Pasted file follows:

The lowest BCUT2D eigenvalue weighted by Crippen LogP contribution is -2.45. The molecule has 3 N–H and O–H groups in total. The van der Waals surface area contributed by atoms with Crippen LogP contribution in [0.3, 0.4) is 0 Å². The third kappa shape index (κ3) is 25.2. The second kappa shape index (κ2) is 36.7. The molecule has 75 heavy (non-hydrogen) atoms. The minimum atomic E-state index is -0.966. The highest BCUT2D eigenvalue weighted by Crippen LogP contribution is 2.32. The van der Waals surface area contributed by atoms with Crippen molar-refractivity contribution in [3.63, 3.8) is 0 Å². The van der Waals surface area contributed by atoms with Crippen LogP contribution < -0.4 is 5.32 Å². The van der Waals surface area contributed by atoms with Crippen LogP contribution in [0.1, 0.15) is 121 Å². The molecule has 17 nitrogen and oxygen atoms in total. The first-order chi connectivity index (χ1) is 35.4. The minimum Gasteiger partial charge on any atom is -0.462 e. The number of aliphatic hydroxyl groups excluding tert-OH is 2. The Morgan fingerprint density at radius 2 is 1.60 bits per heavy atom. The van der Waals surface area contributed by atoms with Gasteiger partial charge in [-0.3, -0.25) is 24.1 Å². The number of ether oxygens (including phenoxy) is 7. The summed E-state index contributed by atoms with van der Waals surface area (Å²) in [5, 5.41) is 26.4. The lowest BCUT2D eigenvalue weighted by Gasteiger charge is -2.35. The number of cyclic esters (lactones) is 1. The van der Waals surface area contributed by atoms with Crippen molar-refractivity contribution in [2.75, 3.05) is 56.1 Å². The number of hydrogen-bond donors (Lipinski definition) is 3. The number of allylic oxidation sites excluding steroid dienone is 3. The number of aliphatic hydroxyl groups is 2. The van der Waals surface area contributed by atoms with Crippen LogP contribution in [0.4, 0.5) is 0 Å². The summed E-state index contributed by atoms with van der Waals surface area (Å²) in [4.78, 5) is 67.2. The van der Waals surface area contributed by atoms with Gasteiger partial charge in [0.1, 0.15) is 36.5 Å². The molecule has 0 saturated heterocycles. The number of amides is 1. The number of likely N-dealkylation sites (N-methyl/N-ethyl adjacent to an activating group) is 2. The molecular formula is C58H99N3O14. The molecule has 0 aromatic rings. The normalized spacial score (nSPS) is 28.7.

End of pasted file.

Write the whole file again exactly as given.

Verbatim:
The lowest BCUT2D eigenvalue weighted by Crippen LogP contribution is -2.45. The molecule has 3 N–H and O–H groups in total. The van der Waals surface area contributed by atoms with Crippen LogP contribution in [0.3, 0.4) is 0 Å². The third kappa shape index (κ3) is 25.2. The second kappa shape index (κ2) is 36.7. The molecule has 75 heavy (non-hydrogen) atoms. The minimum atomic E-state index is -0.966. The highest BCUT2D eigenvalue weighted by Crippen LogP contribution is 2.32. The van der Waals surface area contributed by atoms with Crippen molar-refractivity contribution in [3.63, 3.8) is 0 Å². The van der Waals surface area contributed by atoms with Crippen LogP contribution < -0.4 is 5.32 Å². The van der Waals surface area contributed by atoms with Crippen LogP contribution in [0.1, 0.15) is 121 Å². The molecule has 17 nitrogen and oxygen atoms in total. The first-order chi connectivity index (χ1) is 35.4. The minimum Gasteiger partial charge on any atom is -0.462 e. The number of aliphatic hydroxyl groups excluding tert-OH is 2. The Morgan fingerprint density at radius 2 is 1.60 bits per heavy atom. The van der Waals surface area contributed by atoms with Gasteiger partial charge in [-0.3, -0.25) is 24.1 Å². The number of ether oxygens (including phenoxy) is 7. The summed E-state index contributed by atoms with van der Waals surface area (Å²) in [5, 5.41) is 26.4. The lowest BCUT2D eigenvalue weighted by Gasteiger charge is -2.35. The number of cyclic esters (lactones) is 1. The van der Waals surface area contributed by atoms with Crippen molar-refractivity contribution in [2.75, 3.05) is 56.1 Å². The number of hydrogen-bond donors (Lipinski definition) is 3. The number of allylic oxidation sites excluding steroid dienone is 3. The number of aliphatic hydroxyl groups is 2. The van der Waals surface area contributed by atoms with Crippen LogP contribution in [0.4, 0.5) is 0 Å². The summed E-state index contributed by atoms with van der Waals surface area (Å²) in [4.78, 5) is 67.2. The van der Waals surface area contributed by atoms with Gasteiger partial charge in [0.1, 0.15) is 36.5 Å². The molecule has 0 saturated heterocycles. The number of amides is 1. The number of likely N-dealkylation sites (N-methyl/N-ethyl adjacent to an activating group) is 2. The molecular formula is C58H99N3O14. The molecule has 0 aromatic rings. The normalized spacial score (nSPS) is 28.7.